The Veracruz via Orizaba route, extensively upgraded, is still heavily used for freight traffic, but now diesel-operated. At least one of the boxcab electrics is preserved, unit 1001, at the Mexican national railway museum in Puebla.

roll-on, roll-off ferry rail and road vehicle loading, Sweden, 1950s

Exactly where isn't stated, but likely Malmö, Helsingborg or Gothenburg (Göteborg), all crossing points from Denmark.

double Fairlie loco on 'the Great Bridge of Maltrata', Mexico, art, 1875

The bridge that is there now dates from 1995, but there may have been another replacement before it. Maltrata is Spanish for maltreated.

See an earlier post on the Double Fairlie in Mexico.

Wednesday, July 29, 2015

the 'Arahura' inter-island ferry sails for the last time

The Danish-built ferry Arahura for service between Wellington and Picton arrived in December 1983  -- after nearly 32 years, 52,000 crossings and 13 million km, she sailed for the last time today to Picton.  Stuff story and video.

For comprehensive details on this and every other Cook Strait ferry between Wellington, Lyttelton, Picton and Nelson, the book Strait Crossing: the ferries of Cook Strait through time is your only reference.

'Toehold on a Harbour' - Wellington in 1965

Toehold on a Harbour (1966) [CC available] by SchleyYosef

The two of us based in Wellington saw a restored print of this 10½ minute NFU documentary from 1965 at the Wellington Film Festival yesterday.

It starts off with a flyover including a view of Tinakori Road pre-motorway and has some good if brief shots of Wellington buses and a few electric multiple units.  There are views of the Northern Star in the harbour and some conventional cargo vessels.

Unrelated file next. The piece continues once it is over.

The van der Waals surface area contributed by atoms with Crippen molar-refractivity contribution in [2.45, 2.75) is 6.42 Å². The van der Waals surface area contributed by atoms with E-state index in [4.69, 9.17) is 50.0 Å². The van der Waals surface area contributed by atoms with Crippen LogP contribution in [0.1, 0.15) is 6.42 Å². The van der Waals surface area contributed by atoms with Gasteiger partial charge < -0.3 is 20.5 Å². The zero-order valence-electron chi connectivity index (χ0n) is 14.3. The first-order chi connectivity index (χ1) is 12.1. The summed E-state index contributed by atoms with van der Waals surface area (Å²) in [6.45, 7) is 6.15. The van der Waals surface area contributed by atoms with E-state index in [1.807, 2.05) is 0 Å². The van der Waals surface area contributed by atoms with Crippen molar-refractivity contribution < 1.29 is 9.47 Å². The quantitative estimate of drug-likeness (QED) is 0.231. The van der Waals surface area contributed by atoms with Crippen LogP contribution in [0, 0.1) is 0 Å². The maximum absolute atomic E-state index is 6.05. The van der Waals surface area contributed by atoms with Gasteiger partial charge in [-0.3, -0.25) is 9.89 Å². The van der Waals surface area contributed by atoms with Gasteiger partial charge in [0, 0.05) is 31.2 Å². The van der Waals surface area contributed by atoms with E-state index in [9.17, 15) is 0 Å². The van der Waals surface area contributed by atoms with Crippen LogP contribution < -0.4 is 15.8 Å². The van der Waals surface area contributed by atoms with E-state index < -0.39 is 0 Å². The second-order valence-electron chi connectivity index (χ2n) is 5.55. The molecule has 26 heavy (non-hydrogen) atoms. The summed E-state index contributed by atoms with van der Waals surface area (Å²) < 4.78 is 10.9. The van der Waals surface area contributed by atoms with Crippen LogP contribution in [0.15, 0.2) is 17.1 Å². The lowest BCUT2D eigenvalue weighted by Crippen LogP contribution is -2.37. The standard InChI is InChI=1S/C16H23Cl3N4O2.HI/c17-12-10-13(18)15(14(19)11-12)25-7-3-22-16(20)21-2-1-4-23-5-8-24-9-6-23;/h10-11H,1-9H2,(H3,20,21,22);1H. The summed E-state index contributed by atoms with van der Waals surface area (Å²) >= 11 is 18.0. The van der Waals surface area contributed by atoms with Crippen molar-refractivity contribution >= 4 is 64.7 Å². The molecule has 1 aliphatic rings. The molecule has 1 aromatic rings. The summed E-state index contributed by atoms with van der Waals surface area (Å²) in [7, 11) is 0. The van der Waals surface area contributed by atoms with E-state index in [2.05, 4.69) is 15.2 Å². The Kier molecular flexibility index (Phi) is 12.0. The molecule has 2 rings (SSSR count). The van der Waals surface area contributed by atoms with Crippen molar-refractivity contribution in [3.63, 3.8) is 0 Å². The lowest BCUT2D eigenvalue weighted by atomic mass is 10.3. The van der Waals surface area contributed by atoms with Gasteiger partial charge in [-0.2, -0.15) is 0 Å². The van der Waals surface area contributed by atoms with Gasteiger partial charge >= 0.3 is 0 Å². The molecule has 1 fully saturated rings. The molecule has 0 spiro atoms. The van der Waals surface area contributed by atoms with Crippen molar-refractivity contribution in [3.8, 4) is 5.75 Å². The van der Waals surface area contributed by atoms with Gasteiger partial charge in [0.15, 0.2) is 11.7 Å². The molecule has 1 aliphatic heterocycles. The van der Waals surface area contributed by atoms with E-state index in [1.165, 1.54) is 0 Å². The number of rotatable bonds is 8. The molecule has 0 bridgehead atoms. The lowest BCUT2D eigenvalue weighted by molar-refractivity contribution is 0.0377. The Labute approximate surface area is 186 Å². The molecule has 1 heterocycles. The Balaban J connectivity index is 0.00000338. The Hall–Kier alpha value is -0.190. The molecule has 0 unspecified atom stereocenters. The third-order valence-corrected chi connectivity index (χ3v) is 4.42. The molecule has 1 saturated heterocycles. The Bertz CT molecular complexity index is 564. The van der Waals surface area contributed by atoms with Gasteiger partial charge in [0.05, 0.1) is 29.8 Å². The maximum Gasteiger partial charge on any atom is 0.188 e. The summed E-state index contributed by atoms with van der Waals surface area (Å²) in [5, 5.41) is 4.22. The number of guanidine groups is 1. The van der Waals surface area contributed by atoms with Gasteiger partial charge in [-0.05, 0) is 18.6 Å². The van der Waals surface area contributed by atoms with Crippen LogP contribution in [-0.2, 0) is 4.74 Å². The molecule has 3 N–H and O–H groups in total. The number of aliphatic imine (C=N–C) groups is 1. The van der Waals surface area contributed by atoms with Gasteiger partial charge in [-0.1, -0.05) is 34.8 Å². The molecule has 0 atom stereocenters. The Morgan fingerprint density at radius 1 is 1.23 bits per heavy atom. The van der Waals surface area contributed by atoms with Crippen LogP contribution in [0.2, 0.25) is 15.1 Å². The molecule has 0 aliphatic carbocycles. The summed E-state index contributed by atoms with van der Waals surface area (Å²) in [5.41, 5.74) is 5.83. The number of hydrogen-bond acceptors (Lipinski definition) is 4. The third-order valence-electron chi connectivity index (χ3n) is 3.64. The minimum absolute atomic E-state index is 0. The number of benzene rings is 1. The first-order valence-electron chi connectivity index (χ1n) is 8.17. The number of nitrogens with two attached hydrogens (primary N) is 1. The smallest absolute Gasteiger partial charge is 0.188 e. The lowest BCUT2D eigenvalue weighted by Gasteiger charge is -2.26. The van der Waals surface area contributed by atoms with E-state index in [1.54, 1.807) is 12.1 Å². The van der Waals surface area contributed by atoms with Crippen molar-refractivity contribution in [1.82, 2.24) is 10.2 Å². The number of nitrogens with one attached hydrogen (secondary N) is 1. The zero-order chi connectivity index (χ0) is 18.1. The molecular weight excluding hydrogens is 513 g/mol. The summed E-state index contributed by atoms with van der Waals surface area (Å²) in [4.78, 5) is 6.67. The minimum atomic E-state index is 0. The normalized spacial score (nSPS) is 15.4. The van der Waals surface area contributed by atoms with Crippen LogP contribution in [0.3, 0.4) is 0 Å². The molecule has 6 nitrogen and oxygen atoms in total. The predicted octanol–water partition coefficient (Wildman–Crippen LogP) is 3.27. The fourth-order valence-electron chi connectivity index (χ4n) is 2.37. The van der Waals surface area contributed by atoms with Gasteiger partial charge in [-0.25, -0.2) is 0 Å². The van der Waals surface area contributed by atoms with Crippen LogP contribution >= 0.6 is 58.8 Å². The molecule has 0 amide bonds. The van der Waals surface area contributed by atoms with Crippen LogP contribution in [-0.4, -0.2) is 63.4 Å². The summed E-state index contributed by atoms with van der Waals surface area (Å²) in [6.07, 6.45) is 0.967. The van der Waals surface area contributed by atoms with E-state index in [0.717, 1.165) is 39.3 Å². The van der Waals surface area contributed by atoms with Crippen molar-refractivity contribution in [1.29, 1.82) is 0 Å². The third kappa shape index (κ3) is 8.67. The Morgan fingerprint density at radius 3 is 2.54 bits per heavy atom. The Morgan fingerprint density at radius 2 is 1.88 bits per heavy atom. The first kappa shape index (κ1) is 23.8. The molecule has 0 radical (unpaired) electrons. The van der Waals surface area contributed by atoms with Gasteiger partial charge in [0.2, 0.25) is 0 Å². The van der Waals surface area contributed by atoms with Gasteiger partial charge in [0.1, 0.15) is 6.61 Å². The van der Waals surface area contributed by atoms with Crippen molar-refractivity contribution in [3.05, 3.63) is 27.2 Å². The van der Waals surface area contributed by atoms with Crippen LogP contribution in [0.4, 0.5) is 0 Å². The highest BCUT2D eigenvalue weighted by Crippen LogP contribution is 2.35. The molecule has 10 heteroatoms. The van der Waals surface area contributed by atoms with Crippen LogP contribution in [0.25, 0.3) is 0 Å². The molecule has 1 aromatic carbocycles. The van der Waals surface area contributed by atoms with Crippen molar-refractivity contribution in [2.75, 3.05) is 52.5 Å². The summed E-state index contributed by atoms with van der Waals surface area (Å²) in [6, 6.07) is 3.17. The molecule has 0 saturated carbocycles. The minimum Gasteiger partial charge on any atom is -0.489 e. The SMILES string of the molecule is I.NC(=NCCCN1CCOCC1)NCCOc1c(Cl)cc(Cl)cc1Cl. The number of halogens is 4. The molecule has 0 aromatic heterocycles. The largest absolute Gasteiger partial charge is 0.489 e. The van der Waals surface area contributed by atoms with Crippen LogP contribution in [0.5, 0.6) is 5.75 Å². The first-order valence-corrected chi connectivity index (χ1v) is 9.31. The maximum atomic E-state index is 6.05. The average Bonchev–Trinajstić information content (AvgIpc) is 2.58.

For locals the main difference from how Wellington looks now is the massive replacement that has taken place of buildings in the central business district. And while most government departments and agencies are still based in Wellington, nearly all business head offices have gone to Auckland.

The above version is unrestored (apart from the fluff, the main problem is the magenta cast); let's hope the Archives NZ will upload a copy of the restored version soon.

In the meantime, make sure you see our two books on Wellington.

traditional Philippines sailboats

1979 Cadillac Seville

Despite being an official postcard, the model wasn't stated.

Google's cookie message

Readers in European Union countries will have noticed a message from Google (which Blogspot is part of) about cookies it uses.

This is Google's thing and has nothing to do with us; nor do we have any idea what Google (the 21st century Big Brother) does with the all data it collects.  We have noticed such messages in numerous EU-based websites.

1900 Columbia electric surrey car

1896 phaeton steam car

With a sign stating "Thomson, Armadale, Vic" (a suburb of Melbourne).

'I like reading a book, not a smart phone'

1979 Chevrolet Malibu

Tuesday, July 28, 2015

1964 Isuzu TX truck

French railway night theme, 1959

On the cover of this SNCF booklet about about railway technology.

1927 Argyll

Angelenos now pay around 50% more for gasoline than the US average

The graph shows the movement in the price for a US gallon (3.82 litres) of regular gasoline over the past 12 months, the average price in L.A. is the red line.  Article in the L.A. Times